Assuming this objective, four steps are needed to achieve it.
First, you need a way of representing your application-specific objects
— such as
shape in the previous example — when they are
passed into the Scheme world. Unless your objects are so simple that
they map naturally into builtin Scheme data types like numbers and
strings, you will probably want to use Guile’s SMOB interface to
create a new Scheme data type for your objects.
Second, you need to write code for the basic operations like
square? such that they access and
manipulate your existing data structures correctly, and then make these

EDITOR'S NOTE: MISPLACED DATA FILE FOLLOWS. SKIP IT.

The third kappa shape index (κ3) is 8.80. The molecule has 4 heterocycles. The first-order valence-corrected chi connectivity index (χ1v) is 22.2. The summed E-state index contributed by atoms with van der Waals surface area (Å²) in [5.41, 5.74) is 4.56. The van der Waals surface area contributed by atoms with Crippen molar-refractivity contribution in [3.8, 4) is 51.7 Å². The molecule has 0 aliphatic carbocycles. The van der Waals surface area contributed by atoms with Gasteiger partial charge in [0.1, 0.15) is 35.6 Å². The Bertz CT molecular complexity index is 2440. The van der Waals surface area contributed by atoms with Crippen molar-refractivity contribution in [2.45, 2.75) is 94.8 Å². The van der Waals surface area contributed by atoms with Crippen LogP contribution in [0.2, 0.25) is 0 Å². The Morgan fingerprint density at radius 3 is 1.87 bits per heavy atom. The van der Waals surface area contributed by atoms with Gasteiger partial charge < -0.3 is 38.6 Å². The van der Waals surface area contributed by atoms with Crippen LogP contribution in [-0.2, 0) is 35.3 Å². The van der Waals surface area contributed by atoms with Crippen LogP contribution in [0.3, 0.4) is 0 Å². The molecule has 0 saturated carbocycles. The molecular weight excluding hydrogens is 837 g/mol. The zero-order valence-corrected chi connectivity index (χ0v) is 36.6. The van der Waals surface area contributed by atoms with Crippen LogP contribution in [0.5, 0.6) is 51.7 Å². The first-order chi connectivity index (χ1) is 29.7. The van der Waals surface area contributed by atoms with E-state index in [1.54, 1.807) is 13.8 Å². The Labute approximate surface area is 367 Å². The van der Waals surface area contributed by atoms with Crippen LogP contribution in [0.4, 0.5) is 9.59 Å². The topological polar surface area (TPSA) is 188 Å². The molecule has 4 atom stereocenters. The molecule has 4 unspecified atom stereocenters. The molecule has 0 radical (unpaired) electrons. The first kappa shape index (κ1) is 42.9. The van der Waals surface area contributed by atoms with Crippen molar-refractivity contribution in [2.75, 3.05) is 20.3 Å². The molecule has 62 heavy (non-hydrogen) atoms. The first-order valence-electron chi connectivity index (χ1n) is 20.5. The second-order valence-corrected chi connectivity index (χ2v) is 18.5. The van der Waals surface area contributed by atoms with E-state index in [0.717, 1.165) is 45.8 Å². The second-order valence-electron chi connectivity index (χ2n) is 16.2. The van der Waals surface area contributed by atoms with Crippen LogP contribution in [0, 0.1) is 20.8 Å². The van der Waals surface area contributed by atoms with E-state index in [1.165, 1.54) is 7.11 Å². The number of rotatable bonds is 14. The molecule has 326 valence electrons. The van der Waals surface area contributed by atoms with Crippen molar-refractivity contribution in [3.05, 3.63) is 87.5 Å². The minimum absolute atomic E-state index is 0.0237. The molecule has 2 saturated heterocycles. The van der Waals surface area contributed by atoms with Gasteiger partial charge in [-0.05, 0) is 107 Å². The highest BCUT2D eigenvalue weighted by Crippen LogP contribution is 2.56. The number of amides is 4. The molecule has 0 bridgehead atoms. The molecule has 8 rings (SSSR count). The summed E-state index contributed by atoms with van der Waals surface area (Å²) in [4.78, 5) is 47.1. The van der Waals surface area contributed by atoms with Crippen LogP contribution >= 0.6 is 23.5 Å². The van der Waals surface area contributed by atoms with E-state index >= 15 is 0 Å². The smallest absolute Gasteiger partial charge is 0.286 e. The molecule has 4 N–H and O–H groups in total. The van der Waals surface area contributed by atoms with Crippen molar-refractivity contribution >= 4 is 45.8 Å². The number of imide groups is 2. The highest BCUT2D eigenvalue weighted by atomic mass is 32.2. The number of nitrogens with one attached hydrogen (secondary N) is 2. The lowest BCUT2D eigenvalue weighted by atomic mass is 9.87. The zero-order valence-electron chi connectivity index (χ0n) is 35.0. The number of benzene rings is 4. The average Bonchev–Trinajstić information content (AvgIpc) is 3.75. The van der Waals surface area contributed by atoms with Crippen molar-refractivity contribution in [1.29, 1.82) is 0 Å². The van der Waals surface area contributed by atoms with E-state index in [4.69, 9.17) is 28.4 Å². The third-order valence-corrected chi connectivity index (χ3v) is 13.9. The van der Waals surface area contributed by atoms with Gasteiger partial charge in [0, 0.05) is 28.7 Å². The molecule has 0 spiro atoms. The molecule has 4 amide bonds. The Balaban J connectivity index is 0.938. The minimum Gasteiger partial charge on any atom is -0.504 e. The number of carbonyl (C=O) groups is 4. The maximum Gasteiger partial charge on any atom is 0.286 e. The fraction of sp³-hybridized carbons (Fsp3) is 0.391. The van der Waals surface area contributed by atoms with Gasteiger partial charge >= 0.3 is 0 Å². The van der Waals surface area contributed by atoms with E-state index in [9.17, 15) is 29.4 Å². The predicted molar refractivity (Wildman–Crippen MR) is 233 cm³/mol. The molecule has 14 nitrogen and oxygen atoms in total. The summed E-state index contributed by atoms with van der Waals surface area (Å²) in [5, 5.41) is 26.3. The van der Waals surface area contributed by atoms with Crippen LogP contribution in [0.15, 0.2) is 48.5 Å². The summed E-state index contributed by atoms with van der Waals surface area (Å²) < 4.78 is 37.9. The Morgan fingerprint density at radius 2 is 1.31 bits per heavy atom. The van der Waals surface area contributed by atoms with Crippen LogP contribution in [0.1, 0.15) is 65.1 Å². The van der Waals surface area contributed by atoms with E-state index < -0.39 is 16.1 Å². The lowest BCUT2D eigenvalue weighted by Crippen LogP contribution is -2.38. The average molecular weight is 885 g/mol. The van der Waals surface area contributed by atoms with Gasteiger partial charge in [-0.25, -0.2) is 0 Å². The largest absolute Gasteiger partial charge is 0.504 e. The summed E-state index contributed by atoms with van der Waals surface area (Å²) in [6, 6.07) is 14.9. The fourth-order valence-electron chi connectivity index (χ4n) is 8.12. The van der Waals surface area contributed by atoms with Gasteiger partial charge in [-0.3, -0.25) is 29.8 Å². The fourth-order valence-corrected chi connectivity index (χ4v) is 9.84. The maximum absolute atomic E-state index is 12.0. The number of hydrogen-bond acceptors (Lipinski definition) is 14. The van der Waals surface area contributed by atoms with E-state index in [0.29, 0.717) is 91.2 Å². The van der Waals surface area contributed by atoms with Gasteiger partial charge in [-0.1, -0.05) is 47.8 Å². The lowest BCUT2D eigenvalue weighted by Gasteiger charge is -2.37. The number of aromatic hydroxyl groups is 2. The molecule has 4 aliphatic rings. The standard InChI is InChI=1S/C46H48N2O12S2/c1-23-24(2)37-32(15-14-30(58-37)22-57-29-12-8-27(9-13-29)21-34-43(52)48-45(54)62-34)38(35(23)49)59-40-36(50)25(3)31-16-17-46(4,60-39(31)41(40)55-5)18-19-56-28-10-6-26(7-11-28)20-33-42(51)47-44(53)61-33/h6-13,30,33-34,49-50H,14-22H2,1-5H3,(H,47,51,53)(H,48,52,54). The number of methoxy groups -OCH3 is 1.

operations available as primitives on the Scheme level.
Third, you need to provide some mechanism within the Dia application that a user can hook into to cause arbitrary Scheme code to be evaluated.
Finally, you need to restructure your top-level application C code a little so that it initializes the Guile interpreter correctly and declares your SMOBs and primitives to the Scheme world.
The following subsections expand on these four points in turn.